LFCA Delegation in Washington D.C.

This year’s LFCA delegation headed to the Capitol to meet with the state of Louisiana congressmen to discuss the current bills before the Senate that could impact fire service. 

Here is a list of the legislative initiatives hot sheet that each member used when speaking to each congressman.

1. Protect the FIRE/SAFER Grant Programs

? The Problem: Many fire departments across the country cannot afford the equipment, training, and staffing necessary to meet a baseline level of readiness. This situation puts firefighters and their communities in danger.

? The Solution: The FIRE and SAFER grant programs augment local funding and provide much needed assistance to meet these needs. To date, the programs are working well to improve preparedness and response capabilities, but much more needs to be done. The Fiscal Year (FY) 2016 Consolidated Appropriations Act (P.L. 114-113) appropriated $345 million each for the FIRE and SAFER grant programs, a $5 million increase for each program. For FY 2017, the Obama Administration proposed cutting the FIRE and SAFER grants to $335 million each and focusing them on terrorism preparedness. The House Appropriations Committee would appropriate $345 million for each program, while the Senate Appropriations Committee would appropriate $340 million for each program.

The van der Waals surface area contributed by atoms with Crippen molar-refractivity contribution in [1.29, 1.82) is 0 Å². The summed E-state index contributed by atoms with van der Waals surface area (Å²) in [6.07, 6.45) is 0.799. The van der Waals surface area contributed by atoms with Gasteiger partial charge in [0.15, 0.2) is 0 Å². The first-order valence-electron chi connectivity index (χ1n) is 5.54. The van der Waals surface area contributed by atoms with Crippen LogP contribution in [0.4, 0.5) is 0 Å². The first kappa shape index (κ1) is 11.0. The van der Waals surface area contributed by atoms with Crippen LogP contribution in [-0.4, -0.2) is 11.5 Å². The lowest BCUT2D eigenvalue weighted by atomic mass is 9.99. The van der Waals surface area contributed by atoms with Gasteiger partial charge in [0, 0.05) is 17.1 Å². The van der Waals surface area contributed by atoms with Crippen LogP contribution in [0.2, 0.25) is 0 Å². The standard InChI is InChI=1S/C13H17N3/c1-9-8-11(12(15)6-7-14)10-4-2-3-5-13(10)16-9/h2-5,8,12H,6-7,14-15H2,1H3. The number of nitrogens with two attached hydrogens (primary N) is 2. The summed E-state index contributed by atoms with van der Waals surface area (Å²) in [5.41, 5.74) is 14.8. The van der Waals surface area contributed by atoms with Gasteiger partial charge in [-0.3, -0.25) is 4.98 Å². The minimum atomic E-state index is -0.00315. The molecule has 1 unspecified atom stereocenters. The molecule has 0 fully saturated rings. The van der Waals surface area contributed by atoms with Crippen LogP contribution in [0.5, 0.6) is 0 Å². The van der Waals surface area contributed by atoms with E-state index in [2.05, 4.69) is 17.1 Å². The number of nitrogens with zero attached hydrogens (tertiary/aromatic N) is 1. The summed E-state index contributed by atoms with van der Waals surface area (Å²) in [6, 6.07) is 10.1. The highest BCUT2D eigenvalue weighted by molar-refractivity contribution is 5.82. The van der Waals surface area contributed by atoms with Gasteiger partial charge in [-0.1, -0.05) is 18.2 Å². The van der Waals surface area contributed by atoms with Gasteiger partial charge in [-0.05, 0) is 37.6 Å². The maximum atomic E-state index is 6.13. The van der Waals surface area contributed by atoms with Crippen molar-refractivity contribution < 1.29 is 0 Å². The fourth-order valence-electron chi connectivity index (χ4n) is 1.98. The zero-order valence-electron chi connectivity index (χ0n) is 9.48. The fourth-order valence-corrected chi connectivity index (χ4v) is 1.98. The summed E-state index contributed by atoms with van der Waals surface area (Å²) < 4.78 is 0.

? The Explanation: If you have received a grant under the FIRE or SAFER grant programs, explain how you used the money and how it has improved your ability to serve your community in response to all hazards. If you have not received a grant under these programs, explain how you could use that grant money. Give a specific example of how a FIRE or SAFER grant has helped or could help you serve your community.

? The “Ask:” Ask your representatives and senators to support at least $345 million each for the FIRE and SAFER grant programs in FY 2017 and to reauthorize these programs.

Notes from IAFC: (March 1, 2017)

  • Number-one goal will be to reauthorize these two grant programs. The funding for these is authorized through September 30, 2017; if Congress doesn’t take any action, the programs will be eliminated in January 2018. The IAFC would like Congress to reauthorize both programs for another five years and remove provisions to sunset the programs.
  • The Senate for FY2017 the Senate proposed cutting the FIRE & SAFER Grant programs by $5 million each to $340 million. The House still is proposing $345 million for each program.
  • Currently, the federal government is funded by a continuing resolution through April 28, so the FIRE and SAFER grant application periods will be delayed again because the federal government can’t issue new grants under a continuing resolution.

Notes from CFSI: (March 17, 2017)

  • Eliminate the sunset provision that will permanently terminate the Assistance to Firefighters (AFG) and Staffing for Adequate Fire and Emergency Response (SAFER) grant programs on January 2, 2018;
  • Extend the authorization for the programs through Fiscal Year 2022;
  • Implement a technical correction to the individual waiver authorities under the SAFER grant program;
  • Implement a technical correction to the maintenance of expenditures provision in the SAFER grant program;
  • Implement a technical correction to the 21st Century Cures Act related to specialized training for first responders intervening with individuals with mental illnesses; and
  • Implement a technical correction to the application requirements for the SAFER grant program.


  1. Federal Taxation of Volunteer Incentives